- donate time and expertise (volunteers)
- spread the word about what they’re doing and the challenges they’re facing.
For instance, when we arrived at Carolina Waterfowl Rescue (CWR) to pick up our adopted ducks, their staff was currently caring for over 700 abandoned domestic ducks in addition to countless other domestic and wild animal species. 700!!
Unfortunately, we could only adopt six domestic ducks. But in addition to the adoption fee, we also gave CWR a sizable donation because we know how hard, expensive, and important their work is.
Humorous side note: we also donated a giant bag of Viva paper towels, since the CWR website and social media channels mention how they’re always in need of paper towels. (We switched to washable cloth towels in our home, so we had an abundance.) The receptionist and vet tech at the front desk were absolutely elated by the paper towel donation (they were running low) and immediately tore open the bag to start using them.
Adopting rescue ducks versus buying from a breeder or farm supply store
The decision to adopt rescue ducks versus buy from a breeder or farm supply store involves pros, cons, and tradeoffs. However, if at all possible, we’d like to encourage you to get your ducklings or ducks from a rescue operation instead of a breeder or store.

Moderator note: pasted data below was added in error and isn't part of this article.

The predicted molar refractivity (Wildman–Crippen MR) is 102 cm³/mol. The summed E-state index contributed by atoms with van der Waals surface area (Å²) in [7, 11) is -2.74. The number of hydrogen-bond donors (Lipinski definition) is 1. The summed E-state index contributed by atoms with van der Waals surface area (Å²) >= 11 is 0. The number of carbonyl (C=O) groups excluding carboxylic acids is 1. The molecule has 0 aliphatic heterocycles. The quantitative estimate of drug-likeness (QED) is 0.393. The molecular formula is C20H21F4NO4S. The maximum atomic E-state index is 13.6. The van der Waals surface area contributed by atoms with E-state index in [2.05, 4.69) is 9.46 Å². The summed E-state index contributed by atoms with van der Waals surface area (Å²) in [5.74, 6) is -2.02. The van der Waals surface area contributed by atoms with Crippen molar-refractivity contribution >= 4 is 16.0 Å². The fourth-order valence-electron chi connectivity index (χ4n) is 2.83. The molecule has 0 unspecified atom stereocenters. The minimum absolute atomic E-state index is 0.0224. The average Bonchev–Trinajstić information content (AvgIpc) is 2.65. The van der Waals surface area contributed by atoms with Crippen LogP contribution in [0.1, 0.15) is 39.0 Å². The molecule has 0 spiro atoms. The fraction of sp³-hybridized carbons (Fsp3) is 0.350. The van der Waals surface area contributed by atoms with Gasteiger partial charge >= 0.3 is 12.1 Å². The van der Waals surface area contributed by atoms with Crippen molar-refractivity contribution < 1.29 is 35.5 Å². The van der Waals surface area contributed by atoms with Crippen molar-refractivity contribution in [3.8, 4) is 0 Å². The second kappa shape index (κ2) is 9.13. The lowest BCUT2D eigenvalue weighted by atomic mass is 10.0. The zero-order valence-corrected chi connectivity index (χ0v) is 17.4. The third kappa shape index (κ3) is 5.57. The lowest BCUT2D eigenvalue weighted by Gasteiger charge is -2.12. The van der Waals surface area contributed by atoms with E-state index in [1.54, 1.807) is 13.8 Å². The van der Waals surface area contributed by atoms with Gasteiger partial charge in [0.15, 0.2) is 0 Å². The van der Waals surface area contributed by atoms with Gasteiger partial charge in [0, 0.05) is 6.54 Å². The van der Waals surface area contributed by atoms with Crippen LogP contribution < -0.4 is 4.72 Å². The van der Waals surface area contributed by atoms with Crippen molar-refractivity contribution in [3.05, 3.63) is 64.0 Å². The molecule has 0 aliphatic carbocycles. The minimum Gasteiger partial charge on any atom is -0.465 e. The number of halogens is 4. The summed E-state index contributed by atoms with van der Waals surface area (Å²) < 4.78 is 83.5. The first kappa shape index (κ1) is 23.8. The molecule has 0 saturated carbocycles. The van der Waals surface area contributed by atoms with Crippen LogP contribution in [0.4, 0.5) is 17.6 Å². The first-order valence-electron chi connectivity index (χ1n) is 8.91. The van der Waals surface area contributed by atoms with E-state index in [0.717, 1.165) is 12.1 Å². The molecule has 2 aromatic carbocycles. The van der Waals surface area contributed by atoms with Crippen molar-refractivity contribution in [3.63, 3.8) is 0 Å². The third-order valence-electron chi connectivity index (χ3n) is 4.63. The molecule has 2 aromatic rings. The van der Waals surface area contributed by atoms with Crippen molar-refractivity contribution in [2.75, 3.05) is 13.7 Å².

Below are positives, negatives, and considerations for each option:
Option 1: Large breeder (example: Metzer Farms)
- You can get a sexed run. (Example: all females)
- You can get the exact breed/s you want. (Example: All Welsh harlequins.)
- Ducklings ship in the mail, which can and does lead to mishaps like a package of dead ducklings showing up.
- You need to be prepared for and know how to raise ducklings, which is not a simple process.
- You’re creating more demand for the creation of additional domestic ducks in a world that is already spilling over with them.
Option 2: Farm supply store
- Unless you know how to sex ducklings, you won’t know if you’re getting males or females.
- You probably won’t know what breed you’re getting because the store doesn’t know either.
- Pick up your ducklings and drive them home the same day, no shipping required.
- You’ll need to know how to raise ducklings.
- You’re signaling demand for impulse-purchased ducks and the creation of additional domestic ducks in a world that is already spilling over with them.
Option 3: Waterfowl or wildlife rescue
*Note: Each waterfowl rescue operation has unique policies, and the policies within the same operation may vary depending on how many ducks you’re willing to adopt. See CWR’s adoption policies for reference.
- You’ll know whether you’re getting male or female ducks, but you’ll likely be asked to adopt at least one male.
- You can probably select breeds, but sometimes it’s hard to determine the exact breed in the case of hybrids.
- If there’s a rescue operation within driving distance, you can pick up and drive your ducklings or ducks home – no shipping.
- You can get mature ducks and skip the difficult process of hatching eggs or raising ducklings.